Among the keepers still on my bookshelf are:

  • Anthony Buckeridge’s Jennings and Darbyshire series, which I loved for their laugh-out-loud humour
  • Classic girls’ boarding school tales, such as the Chalet School series by Elinor Brent-Dyer and Enid Blyton’s Malory Towers books
  • Richmal Crompton’s “Just William”, whose antics were originally intended for an adult audience

Fascinated to know which school stories some of my author friends most enjoyed, I’ve now decided to start a new monthly blog series in which a guest author shares their favourite. I’m pledging also to read the books they recommend – although I’m sure I’ll already be familiar with some of them. You might like to read along with us.

Jean Gill’s Choice: Anne of Green Gables

photo of Jean Gill with book and dog
Author Jean Gill with her vintage copy of “Anne of Green Gables”, guarded by her dog Watson!

Kicking off the series is Jean Gill, who has written a huge array of books across a multitude of genres. Jean is an award-winning writer and photographer who lives in the south of France with two scruffy dogs, a beehive named Endeavour, a Nikon D750 and a man.

Jean’s choice is a book I confess I’d never read before: Anne of Green Gables by L M Montgomery. First published in 1908, this Canadian novel is now considered a world-class  classic for readers of all ages. Over to Jean to describe what makes it so special for her…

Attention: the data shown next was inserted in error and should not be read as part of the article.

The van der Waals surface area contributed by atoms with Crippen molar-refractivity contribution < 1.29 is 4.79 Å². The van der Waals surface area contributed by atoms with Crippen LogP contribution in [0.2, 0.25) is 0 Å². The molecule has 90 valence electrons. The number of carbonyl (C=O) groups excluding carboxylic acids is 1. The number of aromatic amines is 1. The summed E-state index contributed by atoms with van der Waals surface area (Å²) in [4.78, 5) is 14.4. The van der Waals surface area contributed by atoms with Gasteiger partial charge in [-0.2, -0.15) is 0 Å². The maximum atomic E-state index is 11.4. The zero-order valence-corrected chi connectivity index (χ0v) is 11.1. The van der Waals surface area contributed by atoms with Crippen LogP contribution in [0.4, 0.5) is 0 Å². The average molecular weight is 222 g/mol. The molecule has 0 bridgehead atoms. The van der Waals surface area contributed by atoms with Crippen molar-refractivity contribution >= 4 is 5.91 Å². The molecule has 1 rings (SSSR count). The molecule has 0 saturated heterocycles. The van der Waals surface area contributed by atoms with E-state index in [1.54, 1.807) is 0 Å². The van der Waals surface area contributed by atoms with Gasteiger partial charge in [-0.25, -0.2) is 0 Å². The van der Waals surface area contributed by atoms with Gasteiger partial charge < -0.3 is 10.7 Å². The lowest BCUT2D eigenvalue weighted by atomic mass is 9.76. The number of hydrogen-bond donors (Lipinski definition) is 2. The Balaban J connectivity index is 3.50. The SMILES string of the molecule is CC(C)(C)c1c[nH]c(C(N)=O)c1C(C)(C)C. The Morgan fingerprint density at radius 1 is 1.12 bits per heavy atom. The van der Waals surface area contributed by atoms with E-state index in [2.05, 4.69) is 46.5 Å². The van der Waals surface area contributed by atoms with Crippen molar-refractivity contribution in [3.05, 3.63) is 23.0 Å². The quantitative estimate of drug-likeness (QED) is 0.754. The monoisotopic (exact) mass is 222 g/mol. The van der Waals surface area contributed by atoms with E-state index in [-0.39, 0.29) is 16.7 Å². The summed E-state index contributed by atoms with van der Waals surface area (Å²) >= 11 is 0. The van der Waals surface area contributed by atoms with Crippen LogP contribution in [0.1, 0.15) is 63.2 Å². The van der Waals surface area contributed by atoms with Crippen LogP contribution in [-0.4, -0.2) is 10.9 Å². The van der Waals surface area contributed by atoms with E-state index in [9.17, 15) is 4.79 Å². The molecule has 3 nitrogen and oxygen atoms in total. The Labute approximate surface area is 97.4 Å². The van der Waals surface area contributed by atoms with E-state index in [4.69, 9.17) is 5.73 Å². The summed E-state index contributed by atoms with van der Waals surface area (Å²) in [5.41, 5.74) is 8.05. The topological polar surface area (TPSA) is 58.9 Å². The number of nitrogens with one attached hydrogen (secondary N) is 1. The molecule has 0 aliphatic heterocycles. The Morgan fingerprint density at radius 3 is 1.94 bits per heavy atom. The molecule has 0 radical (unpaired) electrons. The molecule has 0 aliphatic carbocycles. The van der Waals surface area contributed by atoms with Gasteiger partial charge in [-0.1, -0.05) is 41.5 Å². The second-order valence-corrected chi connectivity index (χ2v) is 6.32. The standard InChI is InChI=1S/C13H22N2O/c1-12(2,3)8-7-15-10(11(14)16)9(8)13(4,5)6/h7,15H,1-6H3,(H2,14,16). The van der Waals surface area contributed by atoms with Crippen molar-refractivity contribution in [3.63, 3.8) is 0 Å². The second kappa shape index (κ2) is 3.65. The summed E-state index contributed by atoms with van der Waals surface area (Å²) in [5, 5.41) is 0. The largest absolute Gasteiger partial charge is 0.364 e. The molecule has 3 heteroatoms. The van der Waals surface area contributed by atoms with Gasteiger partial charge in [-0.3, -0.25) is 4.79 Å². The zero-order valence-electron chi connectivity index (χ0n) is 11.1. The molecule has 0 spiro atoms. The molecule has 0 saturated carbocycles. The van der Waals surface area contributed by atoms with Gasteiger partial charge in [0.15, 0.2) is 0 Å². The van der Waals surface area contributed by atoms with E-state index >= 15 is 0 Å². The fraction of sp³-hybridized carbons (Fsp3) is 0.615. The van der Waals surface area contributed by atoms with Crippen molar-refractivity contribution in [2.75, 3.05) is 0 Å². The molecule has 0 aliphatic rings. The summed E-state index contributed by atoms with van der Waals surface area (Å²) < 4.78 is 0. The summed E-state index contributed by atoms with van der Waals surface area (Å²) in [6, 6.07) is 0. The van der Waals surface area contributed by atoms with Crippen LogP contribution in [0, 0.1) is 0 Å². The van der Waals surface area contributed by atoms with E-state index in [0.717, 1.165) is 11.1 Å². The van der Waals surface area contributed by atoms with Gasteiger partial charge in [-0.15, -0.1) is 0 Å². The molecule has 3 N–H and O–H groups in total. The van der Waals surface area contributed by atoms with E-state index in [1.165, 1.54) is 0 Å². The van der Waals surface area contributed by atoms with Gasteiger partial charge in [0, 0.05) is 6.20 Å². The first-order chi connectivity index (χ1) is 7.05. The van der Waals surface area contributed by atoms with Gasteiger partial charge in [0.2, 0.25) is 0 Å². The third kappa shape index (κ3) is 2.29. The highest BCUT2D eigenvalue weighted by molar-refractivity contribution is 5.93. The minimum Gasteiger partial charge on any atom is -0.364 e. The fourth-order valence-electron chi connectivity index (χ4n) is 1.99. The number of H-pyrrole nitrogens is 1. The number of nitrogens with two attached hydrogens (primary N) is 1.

Hi Jean, it’s a pleasure to have you as the first ever guest in this new series, and I was captivated by your choice when I read it. Such a beautiful natural world conjured up there, in a stunning corner of rural Canada, and I enjoyed that as much as I did Anne’s blossoming under the care of her adoptive family. How old were you when you first read it, and how often have you read it since?

My aunt, who lived in Canada sent it to me as a Christmas present when I was eight years old. I read it two or three times when a child and revisited it thanks to the recent television series.

How has your perception of the book changed with later readings?